Whether you’re a new home owner or a veteran, there are some plumbing basics that will make your life a whole lot easier.
#10 – Most problems can be avoided by simply watching what you flush.
An incredible amount of plumbing mishaps occur because we try to flush things that shouldn’t be flushed. These include, but are not limited to: hygiene products, medications (legal or otherwise), cotton balls, dead fish, cooking grease, baby wipes, dental floss, Q-tips, paper towels, and cigarette butts.
A simple rule: unless it’s toilet paper or came out of your body, it shouldn’t be flushed.
#9 – A strainer today will save you strain tomorrow
When it comes to drains, almost all problems can be avoided by simply using a strainer: from your kitchen sink to the shower, strainers are a great way to catch things before they clog up your pipes. (They’ll also save you from losing your jewellery.)
#8 – Keep the path to your main water valve clear and easily accessible
Most home owners eventually have a horror story involving a burst pipe. When you need to quickly stop the water from spilling everywhere or causing a flood, you need to know where your main water valve is located, and you need to be able to get to it fast. Don’t make the mistake of burying under boxes or hiding it behind a storage shelf.
#7 – That goes double for your main sewer drain
Here’s a fun fact about sewage plumbing: By design, small pipes lead to bigger pipes. The small pipe from your kitchen sink drains into the bigger main sewer drain, which eventually flows to the city’s sewer. The reason is simple: If something can pass through a smaller pipe, it shouldn’t have any problem with the bigger one.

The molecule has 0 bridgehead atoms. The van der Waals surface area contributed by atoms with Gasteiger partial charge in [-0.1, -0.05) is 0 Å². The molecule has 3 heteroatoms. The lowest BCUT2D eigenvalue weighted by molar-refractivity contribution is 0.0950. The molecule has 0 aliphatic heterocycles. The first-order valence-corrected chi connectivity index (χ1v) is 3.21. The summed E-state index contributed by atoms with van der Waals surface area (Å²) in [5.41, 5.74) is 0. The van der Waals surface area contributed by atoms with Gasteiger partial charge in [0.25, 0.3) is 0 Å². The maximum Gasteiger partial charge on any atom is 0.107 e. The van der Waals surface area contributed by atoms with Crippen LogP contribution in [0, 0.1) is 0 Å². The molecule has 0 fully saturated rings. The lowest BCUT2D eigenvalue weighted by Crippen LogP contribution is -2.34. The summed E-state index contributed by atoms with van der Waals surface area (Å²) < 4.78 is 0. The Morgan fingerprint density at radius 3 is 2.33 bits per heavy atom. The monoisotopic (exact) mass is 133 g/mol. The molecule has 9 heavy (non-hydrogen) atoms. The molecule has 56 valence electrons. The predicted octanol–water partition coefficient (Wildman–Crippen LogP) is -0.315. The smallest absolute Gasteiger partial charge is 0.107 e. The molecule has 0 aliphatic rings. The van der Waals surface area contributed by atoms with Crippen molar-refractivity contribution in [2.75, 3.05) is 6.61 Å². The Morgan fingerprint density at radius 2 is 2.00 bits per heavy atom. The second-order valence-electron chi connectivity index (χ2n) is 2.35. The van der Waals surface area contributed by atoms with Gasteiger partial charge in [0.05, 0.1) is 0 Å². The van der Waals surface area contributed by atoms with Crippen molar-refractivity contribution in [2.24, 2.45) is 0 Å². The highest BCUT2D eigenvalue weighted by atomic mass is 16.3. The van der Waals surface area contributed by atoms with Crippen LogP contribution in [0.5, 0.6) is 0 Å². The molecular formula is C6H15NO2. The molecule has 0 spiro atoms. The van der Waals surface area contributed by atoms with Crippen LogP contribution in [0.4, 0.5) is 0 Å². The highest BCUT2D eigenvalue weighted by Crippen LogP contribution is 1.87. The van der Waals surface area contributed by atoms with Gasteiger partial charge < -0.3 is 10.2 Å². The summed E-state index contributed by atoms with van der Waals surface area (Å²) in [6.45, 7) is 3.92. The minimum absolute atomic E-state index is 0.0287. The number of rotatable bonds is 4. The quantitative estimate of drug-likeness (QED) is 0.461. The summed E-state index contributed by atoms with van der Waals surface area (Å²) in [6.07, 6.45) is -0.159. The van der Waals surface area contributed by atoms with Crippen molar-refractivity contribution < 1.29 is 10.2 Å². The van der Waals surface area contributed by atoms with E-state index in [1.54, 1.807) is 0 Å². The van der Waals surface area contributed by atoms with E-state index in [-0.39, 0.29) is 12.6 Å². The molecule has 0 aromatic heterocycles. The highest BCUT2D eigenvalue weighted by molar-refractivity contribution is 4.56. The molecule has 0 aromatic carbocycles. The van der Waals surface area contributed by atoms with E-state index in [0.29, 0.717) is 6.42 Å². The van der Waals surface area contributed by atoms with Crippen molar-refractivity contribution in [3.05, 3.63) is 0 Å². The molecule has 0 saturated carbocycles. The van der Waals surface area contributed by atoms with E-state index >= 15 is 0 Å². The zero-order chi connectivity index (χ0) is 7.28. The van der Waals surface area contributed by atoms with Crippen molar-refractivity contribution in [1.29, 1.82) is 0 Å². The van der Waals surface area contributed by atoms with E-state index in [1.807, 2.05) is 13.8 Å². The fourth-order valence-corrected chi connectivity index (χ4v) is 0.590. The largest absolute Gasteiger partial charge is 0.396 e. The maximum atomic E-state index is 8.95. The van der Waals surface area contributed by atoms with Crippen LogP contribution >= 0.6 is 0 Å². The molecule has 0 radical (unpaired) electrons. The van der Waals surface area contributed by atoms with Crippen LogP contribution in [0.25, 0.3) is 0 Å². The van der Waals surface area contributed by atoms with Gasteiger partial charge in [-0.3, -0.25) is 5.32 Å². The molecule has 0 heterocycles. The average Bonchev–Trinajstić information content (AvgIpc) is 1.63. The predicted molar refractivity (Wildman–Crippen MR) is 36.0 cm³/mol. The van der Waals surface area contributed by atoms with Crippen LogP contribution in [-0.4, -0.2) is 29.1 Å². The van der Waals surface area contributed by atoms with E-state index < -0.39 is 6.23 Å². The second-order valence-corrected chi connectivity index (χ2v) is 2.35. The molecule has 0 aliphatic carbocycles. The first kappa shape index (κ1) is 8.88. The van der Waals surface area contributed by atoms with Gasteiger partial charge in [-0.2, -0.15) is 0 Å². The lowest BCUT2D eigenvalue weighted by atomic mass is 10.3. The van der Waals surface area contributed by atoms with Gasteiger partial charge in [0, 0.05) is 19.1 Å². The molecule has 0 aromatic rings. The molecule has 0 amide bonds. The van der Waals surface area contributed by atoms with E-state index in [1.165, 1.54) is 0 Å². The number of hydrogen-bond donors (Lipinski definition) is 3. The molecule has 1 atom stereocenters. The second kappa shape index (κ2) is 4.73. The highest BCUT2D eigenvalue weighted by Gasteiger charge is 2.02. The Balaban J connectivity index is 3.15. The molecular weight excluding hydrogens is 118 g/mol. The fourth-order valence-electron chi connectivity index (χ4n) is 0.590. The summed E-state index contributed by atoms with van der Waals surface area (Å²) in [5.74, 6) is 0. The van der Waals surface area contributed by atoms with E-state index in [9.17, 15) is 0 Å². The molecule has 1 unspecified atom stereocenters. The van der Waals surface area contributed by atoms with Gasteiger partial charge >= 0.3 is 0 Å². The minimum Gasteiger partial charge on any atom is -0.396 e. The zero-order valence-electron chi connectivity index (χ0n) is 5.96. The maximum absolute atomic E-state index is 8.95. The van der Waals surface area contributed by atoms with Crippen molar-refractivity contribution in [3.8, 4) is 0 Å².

But things don’t always work out that way. Every now and then, especially if you’ve been ignoring tip #10 above, a large clog will form.
When that happens, sewage can backup into your home. When your plumber arrives to deal with the situation, this is not the time to be wondering where the main sewer drain is located, or to realize you’ve got last year’s Christmas decorations to move out of the way to access it.
Keep the path clear. Hopefully you’ll never have to thank us for this one.
#6 – Check your toilet flush valve seals
This trick will save you money on the water bill: Once a year or so, drop a few drops of food coloring into your toilet’s water tank. An hour or two later, take a look to see if the coloring has made its way into your toilet bowl. If it has, you’ve got a leak and your toilet is slowly (and quietly) draining your bank account.
#5 – Stop pouring oil and grease down the drain
All liquids go down the drain, right? Wrong! Oils and fats will, sooner or later, clog up your plumbing. It’s not a matter of “if”, but of “when”. They’re sticky, they attract particles of food and other things to form clogs, and are difficult to clean without a plumber or the use of a chemical agent to dissolve them. Which brings us to:
#4 – Don’t use chemical drain cleaners
This one is such a big issue, we wrote a whole article about it.
#3 – Install shut-off valves on all of your fixtures
Most homes today follow this rule, but make sure every one of your sinks, showers, bathtubs, toilets, and other fixtures have separate shut-off valves. That way, if you have a problem with any of them, you can turn off the water to them without shutting off the water to the whole house.
#2 – Don’t force your taps closed
This is a hard one to put into practice, but if you can get in the right habit, your taps will last a lot longer. Simply put: be gentle with your taps. The more force you use, the more wear and tear you’re putting onto the seal. Eventually, you won’t be able to stop the dripping no matter how hard you close the tap. So take it easy.
#1 – Be ice aware.
We live in Northern Ontario. It gets mighty cold up here in the winter. When pipes freeze, one of two things can happen:
- The water won’t flow well. This is inconvenient.
- The pipes will burst. This can be disastrous.
Pay attention to where your pipes run. Do they run along any outside walls? In rooms that get bitterly cold in the winter? Into unheated basements or crawl spaces? If so, you might be at risk of frozen pipes.
In that case, you’ll need to look into fixing air circulation and heating problems. Insulating your pipes can also help.
Be sure to also drain and shut off any outside taps in the winter.